• California and Arizona produce 95% of the entire lemon crop.
  • Today, the British Navy requires all ships to carry enough lemons so that every sailor can have an ounce of juice a day.
  • An average lemon contains eight seeds.
  • An average lemon holds three tablespoons of juice.
  • The juice of a lemon contains 5% of citric acid.
  • There are roughly fifteen calories in each lemon.
  • Sprinkling the juice on other fruits can prevent them turning brown.
  • Lemon juice and hot water is good for a sore throat as it is antibacterial.
  • Lemons used to be so rare that kings used to present them to each other as gifts.
  • During the California Gold Rush in 1849, miners were willing to pay huge amounts of money for a single lemon.
  • During the Renaissance, ladies used the juice of a lemon to redden their lips.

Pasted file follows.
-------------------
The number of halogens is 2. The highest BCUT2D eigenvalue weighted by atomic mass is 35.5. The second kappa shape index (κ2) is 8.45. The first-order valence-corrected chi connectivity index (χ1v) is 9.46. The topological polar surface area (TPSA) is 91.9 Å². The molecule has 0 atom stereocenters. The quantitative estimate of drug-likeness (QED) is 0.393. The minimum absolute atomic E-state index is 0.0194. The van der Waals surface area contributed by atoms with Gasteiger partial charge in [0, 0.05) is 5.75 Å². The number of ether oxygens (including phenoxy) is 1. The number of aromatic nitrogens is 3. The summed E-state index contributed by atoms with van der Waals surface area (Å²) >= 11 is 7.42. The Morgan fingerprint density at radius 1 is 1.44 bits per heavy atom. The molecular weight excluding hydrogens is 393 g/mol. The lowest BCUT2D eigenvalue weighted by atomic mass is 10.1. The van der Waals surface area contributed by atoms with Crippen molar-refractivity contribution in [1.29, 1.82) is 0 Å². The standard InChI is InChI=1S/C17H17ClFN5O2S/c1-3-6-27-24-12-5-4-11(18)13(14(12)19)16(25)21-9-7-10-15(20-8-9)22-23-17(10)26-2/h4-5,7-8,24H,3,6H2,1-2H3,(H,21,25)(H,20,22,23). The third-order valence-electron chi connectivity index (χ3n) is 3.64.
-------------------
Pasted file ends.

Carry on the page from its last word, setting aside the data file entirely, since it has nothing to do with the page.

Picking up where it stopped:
• For natural highlights in your hair, apply lemon juice daily, for a week.
  • Wealthy Victorians grew lemons trees in their homes as a sign of prestige and to be a fragrant.
  • In February and March, Menton in the French Riviera celebrates an annual lemon festival.
  • Lemon oil is used in unsealed rosewood fingerboards of stringed instruments.
  • The lemon shark is named for its yellowish skin.
  • They can prevent scurvy.
  • To power a flashlight bulb, you need 500 wired lemons to conduct electricity.
  • The heaviest lemon was 11 pounds, 9.7 ounces in 2003.
  • Lemon was a common unisex name in the 1900’s.

Comment (1)

Leave a Reply

Your email address will not be published. Required fields are marked *